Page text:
Toronto, ON, CA,
"Shanghai Museum of Contemporary Art (MOCA)"
The design of the Shanghai MOCA was so not much about establishing a new manifesto, but instead to exploit the notion of duality, mediating between an existing form and new intentions. The original structure was an un-utilized but structurally in-tack glass and concrete building. A series of geometric glass volumes were introduced to replace the main entrance and to extend part of the third floor, dissolving the predictable form of the original glass pavilion. The diagonally-laid “Mongolian Black” stone cladding over the existing concrete building gives a much subdued yet differentiated expression, highlighted by the deep-recessed stainless steel window frames that are intentionally mis-aligned. The resulting work could neither be defined as a new building, nor a mere addition.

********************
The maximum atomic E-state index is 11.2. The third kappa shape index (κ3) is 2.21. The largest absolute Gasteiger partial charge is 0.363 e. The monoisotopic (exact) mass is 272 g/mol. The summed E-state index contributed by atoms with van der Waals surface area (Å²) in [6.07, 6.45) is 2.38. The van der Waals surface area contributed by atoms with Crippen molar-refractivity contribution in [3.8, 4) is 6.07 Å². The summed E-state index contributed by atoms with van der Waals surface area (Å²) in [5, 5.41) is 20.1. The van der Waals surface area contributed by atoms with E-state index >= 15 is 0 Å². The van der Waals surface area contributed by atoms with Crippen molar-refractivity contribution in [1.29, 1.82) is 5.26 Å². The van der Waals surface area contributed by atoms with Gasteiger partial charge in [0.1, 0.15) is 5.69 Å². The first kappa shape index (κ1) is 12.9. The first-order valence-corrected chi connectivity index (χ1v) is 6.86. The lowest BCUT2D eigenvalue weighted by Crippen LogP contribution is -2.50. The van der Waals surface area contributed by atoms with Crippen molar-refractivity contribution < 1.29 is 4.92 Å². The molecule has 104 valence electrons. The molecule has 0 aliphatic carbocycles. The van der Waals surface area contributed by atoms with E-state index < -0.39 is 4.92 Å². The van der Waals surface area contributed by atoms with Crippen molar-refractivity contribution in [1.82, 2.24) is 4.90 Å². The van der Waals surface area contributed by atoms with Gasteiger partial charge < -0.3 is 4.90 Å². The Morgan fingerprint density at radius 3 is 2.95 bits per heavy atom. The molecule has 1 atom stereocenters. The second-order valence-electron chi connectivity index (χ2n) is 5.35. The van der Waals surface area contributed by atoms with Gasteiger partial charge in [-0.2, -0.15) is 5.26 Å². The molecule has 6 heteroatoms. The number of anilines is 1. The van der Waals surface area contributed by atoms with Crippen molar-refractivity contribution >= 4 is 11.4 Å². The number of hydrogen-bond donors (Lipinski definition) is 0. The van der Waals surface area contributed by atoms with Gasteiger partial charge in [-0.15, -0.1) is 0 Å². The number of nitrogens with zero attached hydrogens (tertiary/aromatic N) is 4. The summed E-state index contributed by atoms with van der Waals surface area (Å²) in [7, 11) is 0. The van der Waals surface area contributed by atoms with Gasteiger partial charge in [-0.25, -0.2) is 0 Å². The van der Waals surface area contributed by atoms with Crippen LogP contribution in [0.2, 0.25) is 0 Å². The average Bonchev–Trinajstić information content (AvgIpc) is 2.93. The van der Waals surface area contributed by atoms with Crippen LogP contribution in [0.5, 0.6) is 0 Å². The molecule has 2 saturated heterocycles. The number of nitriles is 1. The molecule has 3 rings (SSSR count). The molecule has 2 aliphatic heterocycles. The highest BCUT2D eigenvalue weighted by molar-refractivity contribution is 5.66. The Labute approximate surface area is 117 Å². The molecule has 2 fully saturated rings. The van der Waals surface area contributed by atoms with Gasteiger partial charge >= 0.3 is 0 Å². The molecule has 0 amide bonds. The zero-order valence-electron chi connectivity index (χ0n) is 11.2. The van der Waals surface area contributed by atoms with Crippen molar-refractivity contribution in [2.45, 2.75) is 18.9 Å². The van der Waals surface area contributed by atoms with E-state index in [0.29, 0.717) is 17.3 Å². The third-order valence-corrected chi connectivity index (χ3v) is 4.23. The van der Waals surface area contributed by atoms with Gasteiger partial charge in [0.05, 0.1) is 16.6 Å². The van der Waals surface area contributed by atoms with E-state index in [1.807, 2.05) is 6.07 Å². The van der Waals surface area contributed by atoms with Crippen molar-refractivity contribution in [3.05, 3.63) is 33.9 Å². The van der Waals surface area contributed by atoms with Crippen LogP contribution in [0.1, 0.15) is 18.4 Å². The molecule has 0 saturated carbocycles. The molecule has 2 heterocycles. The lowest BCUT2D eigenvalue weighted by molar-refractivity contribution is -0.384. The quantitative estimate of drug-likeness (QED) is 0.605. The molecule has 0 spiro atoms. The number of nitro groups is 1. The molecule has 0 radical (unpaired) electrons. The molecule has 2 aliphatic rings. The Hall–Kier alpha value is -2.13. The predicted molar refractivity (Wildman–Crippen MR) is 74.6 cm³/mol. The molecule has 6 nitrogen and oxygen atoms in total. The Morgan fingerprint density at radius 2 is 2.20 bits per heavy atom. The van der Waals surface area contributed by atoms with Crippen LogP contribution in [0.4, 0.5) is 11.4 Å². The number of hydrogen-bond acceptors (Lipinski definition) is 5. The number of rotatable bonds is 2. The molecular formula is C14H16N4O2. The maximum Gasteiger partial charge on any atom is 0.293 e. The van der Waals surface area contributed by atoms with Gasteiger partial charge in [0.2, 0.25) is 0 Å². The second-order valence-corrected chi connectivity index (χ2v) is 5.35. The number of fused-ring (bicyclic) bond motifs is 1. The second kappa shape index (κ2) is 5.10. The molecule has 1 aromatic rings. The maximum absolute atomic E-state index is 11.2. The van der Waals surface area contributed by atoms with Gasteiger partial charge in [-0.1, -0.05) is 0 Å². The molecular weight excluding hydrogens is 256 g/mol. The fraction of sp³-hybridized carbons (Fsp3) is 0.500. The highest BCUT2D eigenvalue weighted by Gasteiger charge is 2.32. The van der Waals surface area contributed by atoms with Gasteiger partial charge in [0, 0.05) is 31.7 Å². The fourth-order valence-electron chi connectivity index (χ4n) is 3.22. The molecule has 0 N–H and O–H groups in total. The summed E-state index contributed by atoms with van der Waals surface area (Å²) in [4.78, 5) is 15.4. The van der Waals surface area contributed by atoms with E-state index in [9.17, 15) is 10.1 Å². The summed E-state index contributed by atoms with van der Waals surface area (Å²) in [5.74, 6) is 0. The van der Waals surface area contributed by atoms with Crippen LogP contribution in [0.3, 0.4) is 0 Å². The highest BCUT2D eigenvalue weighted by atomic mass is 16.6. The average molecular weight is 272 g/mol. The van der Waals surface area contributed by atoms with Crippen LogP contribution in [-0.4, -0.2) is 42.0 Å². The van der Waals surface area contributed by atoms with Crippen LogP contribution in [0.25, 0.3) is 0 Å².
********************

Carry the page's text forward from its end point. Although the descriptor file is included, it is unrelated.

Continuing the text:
The new program mediates between the requirements for art exhibition—the need for a generic white box, and the desire for an appropriate architectural expression—one which celebrates the intrinsic quality of architecture, be it tectonic, spatial, structural, or material. The design of the ramp is one such example. Thanks to an elegantly resolved structural model, the ramp connects the two principal exhibition floors at a maximum span with a minimum usage of steel (just under 3 tons), producing a sweeping curvature that “dances” through the existing reinforced concrete columns in different tangential relationships, and allows for a circumscribed and ascending viewing of large-scale installations placed in the center of the main exhibition space
Location: Shanghai, CN
My Role: Design, Joint Venture with Atelier Liuyuyang Architects